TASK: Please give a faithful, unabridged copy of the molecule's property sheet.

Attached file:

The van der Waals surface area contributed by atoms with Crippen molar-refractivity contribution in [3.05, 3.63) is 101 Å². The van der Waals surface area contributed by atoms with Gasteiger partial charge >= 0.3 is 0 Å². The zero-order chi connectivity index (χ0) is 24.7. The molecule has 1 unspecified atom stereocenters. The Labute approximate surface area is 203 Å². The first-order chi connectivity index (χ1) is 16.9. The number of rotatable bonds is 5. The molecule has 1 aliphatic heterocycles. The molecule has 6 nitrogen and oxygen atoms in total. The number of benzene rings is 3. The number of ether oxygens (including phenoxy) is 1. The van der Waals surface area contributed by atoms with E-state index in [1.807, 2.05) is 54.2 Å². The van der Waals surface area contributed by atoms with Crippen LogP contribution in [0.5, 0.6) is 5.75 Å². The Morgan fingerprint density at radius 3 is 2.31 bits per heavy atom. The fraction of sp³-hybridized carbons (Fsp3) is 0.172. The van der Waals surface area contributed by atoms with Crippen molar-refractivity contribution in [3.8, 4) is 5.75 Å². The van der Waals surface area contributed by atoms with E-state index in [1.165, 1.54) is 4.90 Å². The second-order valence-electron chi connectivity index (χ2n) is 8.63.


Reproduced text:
The van der Waals surface area contributed by atoms with Crippen molar-refractivity contribution in [3.05, 3.63) is 101 Å². The van der Waals surface area contributed by atoms with Gasteiger partial charge >= 0.3 is 0 Å². The zero-order chi connectivity index (χ0) is 24.7. The molecule has 1 unspecified atom stereocenters. The Labute approximate surface area is 203 Å². The first-order chi connectivity index (χ1) is 16.9. The number of rotatable bonds is 5. The molecule has 1 aliphatic heterocycles. The molecule has 6 nitrogen and oxygen atoms in total. The number of benzene rings is 3. The number of ether oxygens (including phenoxy) is 1. The van der Waals surface area contributed by atoms with E-state index in [1.807, 2.05) is 54.2 Å². The van der Waals surface area contributed by atoms with Crippen LogP contribution in [0.5, 0.6) is 5.75 Å². The Morgan fingerprint density at radius 3 is 2.31 bits per heavy atom. The fraction of sp³-hybridized carbons (Fsp3) is 0.172. The van der Waals surface area contributed by atoms with Crippen molar-refractivity contribution in [3.8, 4) is 5.75 Å². The van der Waals surface area contributed by atoms with E-state index in [1.165, 1.54) is 4.90 Å². The second-order valence-electron chi connectivity index (χ2n) is 8.63.